# Rolisteam/DiceParser

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# Documentation:

## DiceParser: What is it ?

DiceParser is a software component dedicated to roll dice through simple commands. This software component is available on different platform.
Such as: Irc bot, discord bot, included in Rolisteam, web server, on twitter etc.

## How to roll a die

It is real simple. you have to call:

1d6

The first number is the count of dice you want to roll. The second number should be die's faces count.

### Examples

1d6

Roll one six sided die.

1d10

Roll one ten sided die.

5d10

Roll five ten sided die.

777d6

Roll 777 six sided die.

Thanks of several operations and options, you can tune a bit your rolling command: see List of operator.

### Roll dice in Range

4d[-1-1]

Rolling 4 dice with value between -1 to 1. (Fudge/Fate system)

3d[0-9]

Rolling 3 dice with 10 faces starting at 0.

3d[-20--9]

Rolling 3 dice, values are between -20 and -9.

### Instruction: Roll two (or more) kinds of dice at once

To make it, you have to separate all dice commands by `;`

1d10;1d6 # 2 instructions

or

5d6;1d10;4d100;3d20 # 4 instructions

### Merge

It is possible to merge every instruction inside a huge one. The operator merge is dedicated to that. It is useful when you need to manage all diceresult as the same result.

For example, if you need to keep the higher dice between a d6 and d8.

d6;d8mk1

More details about k operator in List of operator .

### Computation between instructions

Thanks to variable system, it is possible to reference the result of a specific instruction.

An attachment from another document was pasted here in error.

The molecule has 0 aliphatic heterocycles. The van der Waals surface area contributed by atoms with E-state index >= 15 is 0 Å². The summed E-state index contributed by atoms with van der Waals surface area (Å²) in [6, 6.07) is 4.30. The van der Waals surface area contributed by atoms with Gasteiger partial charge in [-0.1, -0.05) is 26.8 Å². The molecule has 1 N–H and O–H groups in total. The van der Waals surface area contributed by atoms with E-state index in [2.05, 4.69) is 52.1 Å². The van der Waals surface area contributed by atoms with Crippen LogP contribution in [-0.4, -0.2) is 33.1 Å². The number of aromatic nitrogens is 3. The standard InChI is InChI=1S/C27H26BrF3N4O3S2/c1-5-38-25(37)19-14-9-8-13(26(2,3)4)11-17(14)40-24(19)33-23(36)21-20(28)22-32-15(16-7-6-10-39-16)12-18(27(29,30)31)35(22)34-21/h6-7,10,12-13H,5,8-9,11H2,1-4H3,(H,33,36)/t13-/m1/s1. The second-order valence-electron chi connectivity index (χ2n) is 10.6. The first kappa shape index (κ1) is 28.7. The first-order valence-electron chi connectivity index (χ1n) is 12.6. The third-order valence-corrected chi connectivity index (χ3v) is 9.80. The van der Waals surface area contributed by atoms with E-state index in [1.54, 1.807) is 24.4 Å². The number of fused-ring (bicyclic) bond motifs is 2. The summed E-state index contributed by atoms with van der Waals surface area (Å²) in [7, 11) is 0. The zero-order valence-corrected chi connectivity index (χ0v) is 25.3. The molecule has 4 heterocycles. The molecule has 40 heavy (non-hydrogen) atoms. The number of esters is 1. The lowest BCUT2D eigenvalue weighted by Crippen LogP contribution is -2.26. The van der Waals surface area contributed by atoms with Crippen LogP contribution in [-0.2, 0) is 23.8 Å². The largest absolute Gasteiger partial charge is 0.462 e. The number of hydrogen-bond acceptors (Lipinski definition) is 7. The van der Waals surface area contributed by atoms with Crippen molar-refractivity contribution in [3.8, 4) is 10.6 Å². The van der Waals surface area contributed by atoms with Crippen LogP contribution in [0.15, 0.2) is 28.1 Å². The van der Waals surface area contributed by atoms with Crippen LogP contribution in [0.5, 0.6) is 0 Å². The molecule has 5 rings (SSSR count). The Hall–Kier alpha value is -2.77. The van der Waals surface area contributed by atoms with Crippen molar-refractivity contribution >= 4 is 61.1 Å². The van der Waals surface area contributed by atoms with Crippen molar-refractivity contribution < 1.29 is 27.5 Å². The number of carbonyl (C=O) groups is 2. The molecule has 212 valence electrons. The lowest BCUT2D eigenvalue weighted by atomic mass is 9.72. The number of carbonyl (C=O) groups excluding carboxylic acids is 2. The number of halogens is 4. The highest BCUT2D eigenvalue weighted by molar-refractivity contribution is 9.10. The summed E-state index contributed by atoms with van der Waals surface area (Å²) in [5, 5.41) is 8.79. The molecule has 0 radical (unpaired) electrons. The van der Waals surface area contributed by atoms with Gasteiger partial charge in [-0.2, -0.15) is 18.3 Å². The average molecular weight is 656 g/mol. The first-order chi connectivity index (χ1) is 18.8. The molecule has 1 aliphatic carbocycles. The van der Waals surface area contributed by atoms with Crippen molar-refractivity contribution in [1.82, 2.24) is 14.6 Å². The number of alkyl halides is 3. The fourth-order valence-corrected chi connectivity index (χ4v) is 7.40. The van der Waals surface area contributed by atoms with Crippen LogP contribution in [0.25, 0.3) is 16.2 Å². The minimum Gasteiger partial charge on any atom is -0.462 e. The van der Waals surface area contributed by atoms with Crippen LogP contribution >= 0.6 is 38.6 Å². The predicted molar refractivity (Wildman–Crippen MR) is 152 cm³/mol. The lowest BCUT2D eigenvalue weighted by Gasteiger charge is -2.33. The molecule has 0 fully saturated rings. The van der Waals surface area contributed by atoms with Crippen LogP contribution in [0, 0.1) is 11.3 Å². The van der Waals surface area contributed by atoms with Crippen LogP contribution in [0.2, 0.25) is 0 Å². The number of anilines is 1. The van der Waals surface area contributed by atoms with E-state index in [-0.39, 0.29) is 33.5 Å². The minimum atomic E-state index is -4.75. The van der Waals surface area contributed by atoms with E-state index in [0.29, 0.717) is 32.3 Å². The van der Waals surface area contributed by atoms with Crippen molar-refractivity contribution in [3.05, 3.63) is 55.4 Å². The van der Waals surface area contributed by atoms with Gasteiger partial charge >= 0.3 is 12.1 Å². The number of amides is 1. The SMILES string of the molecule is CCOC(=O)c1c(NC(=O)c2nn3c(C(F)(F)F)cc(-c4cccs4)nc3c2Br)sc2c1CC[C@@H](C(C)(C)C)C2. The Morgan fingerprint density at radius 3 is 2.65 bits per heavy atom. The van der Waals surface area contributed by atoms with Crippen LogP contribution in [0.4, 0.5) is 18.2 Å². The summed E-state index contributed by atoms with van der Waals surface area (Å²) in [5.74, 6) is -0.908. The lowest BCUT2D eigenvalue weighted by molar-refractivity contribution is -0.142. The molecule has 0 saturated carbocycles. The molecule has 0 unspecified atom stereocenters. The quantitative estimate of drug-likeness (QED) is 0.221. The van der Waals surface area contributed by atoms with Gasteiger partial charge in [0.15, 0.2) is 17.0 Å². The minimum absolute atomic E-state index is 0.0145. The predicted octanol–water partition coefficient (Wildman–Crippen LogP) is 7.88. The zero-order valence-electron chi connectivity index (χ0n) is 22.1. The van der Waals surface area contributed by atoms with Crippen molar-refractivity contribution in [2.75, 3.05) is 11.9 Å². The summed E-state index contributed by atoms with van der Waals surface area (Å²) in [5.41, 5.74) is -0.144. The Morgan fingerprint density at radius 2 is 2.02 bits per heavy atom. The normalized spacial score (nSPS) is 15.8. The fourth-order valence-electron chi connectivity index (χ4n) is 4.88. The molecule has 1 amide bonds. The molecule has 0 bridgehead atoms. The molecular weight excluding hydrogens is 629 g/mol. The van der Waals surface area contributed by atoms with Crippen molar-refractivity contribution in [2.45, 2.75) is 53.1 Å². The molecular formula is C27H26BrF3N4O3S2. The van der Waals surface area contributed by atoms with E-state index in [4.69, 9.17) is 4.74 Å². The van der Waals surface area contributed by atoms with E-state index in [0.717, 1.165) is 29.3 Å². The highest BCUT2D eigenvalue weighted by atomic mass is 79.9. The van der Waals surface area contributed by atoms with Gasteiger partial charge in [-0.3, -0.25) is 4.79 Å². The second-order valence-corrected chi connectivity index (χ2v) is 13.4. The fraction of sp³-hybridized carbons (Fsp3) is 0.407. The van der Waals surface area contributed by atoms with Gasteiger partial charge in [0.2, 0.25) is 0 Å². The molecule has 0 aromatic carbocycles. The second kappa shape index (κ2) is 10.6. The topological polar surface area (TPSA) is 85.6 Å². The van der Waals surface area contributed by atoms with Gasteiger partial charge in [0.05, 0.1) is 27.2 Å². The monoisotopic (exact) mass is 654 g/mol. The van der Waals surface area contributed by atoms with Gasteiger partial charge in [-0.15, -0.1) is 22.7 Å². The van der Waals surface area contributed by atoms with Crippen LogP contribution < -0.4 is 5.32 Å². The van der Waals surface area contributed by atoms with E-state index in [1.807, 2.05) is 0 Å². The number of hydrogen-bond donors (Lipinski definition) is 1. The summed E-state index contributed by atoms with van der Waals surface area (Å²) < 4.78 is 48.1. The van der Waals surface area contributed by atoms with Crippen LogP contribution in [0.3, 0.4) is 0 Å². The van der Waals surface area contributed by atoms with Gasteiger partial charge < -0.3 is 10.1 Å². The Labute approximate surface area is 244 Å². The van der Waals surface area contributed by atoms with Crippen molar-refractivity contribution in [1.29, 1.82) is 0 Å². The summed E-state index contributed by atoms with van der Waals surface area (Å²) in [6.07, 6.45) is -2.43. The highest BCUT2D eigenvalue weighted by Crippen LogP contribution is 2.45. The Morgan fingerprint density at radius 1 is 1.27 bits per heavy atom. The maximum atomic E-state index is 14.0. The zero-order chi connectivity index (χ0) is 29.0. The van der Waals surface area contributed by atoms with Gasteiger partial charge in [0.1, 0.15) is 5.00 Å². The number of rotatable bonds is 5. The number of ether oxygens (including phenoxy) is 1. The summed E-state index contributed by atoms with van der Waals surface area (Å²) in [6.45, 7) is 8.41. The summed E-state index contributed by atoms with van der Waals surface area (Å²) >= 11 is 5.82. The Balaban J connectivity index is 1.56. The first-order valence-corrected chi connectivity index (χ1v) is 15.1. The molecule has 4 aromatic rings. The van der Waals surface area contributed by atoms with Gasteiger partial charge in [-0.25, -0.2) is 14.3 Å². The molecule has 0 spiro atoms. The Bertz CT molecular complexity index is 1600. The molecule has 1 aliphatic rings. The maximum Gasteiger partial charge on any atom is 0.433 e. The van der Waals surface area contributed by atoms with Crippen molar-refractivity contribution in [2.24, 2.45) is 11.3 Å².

• To reference the first instruction: `\$1`
• To reference the second instruction: `\$2`
• To reference the third instruction: `\$3` etc… the number of instruction is not limited.

8d10;\$1c[>6];\$1c1;\$2-\$3

• The first instruction rolls 8 (10 sided) dice
• The second instruction counts how many dice are higher than 6.
• The third instruction counts how many dice are equal to 1.
• The fourth instruction substracts the result of the third instruction to the result of seconde one.

## List of operator

• k: Keep
• K: Explode and keep
• kl: Keep lower
• s: Sort
• c: Count
• r: Reroll
• R: Reroll until
• e: Explode
• @: Backward Jump
• p: Paint dice
• m: Merge
• i: if
• ;: Next instruction
• g: Group
• b: bind
• #: Comment

### Keep

kX

The option sorts the resulting die list and select the X higher dice.

### Explode and Keep

KX

Dice explode if their value are at the die maximum, the option sorts the resulting die list, the it selects the X higher dice.

#### Examples

6d10K4 Roll 6 10-sided dices, each 10 explodes. So the value of exploded dices are greater than 10. Result: 40 details: 23 [10,10,3],9,5,3,1,1

Another way to write this command is:

6d10e10k4 This way allows you to change the explode threshold.

### Keep Lower dice

klX